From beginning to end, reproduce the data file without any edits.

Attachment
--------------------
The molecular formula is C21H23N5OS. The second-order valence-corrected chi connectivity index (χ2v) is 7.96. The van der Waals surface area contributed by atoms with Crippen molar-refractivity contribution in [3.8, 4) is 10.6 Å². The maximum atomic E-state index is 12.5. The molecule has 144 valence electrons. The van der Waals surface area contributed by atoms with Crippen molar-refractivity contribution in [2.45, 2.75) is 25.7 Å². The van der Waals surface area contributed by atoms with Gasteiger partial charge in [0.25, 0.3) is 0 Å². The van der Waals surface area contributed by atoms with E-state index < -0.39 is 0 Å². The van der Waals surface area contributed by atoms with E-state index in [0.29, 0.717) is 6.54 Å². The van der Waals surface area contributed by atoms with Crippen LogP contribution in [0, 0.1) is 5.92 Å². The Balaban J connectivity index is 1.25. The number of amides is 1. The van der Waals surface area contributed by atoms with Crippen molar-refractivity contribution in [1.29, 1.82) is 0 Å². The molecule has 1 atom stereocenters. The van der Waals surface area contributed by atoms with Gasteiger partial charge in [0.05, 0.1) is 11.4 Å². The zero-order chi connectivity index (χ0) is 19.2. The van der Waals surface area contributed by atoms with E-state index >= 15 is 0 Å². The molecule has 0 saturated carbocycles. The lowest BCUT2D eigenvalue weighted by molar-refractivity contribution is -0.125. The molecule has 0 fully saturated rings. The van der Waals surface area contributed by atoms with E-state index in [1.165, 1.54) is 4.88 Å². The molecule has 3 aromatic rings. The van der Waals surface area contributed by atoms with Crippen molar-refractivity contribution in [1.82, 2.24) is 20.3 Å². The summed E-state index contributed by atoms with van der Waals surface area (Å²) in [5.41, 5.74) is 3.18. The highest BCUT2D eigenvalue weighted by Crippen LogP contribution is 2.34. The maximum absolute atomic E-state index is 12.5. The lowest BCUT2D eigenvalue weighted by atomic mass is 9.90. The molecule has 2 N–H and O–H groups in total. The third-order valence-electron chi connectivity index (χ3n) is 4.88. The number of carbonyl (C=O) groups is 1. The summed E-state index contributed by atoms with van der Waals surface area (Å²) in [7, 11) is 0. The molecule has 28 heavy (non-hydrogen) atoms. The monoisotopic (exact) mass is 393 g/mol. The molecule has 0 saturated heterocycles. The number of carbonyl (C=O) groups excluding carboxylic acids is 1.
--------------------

The molecular formula is C21H23N5OS. The second-order valence-corrected chi connectivity index (χ2v) is 7.96. The van der Waals surface area contributed by atoms with Crippen molar-refractivity contribution in [3.8, 4) is 10.6 Å². The maximum atomic E-state index is 12.5. The molecule has 144 valence electrons. The van der Waals surface area contributed by atoms with Crippen molar-refractivity contribution in [2.45, 2.75) is 25.7 Å². The van der Waals surface area contributed by atoms with Gasteiger partial charge in [0.25, 0.3) is 0 Å². The van der Waals surface area contributed by atoms with E-state index < -0.39 is 0 Å². The van der Waals surface area contributed by atoms with E-state index in [0.29, 0.717) is 6.54 Å². The van der Waals surface area contributed by atoms with Crippen LogP contribution in [0, 0.1) is 5.92 Å². The Balaban J connectivity index is 1.25. The number of amides is 1. The van der Waals surface area contributed by atoms with Crippen molar-refractivity contribution in [1.29, 1.82) is 0 Å². The molecule has 1 atom stereocenters. The van der Waals surface area contributed by atoms with Gasteiger partial charge in [0.05, 0.1) is 11.4 Å². The zero-order chi connectivity index (χ0) is 19.2. The van der Waals surface area contributed by atoms with E-state index >= 15 is 0 Å². The molecule has 0 saturated carbocycles. The lowest BCUT2D eigenvalue weighted by molar-refractivity contribution is -0.125. The molecule has 0 fully saturated rings. The van der Waals surface area contributed by atoms with E-state index in [1.165, 1.54) is 4.88 Å². The molecule has 3 aromatic rings. The van der Waals surface area contributed by atoms with Crippen molar-refractivity contribution in [1.82, 2.24) is 20.3 Å². The summed E-state index contributed by atoms with van der Waals surface area (Å²) in [5.41, 5.74) is 3.18. The highest BCUT2D eigenvalue weighted by Crippen LogP contribution is 2.34. The maximum absolute atomic E-state index is 12.5. The lowest BCUT2D eigenvalue weighted by atomic mass is 9.90. The molecule has 2 N–H and O–H groups in total. The third-order valence-electron chi connectivity index (χ3n) is 4.88. The number of carbonyl (C=O) groups is 1. The summed E-state index contributed by atoms with van der Waals surface area (Å²) in [7, 11) is 0. The molecule has 28 heavy (non-hydrogen) atoms. The monoisotopic (exact) mass is 393 g/mol. The molecule has 0 saturated heterocycles. The number of carbonyl (C=O) groups excluding carboxylic acids is 1.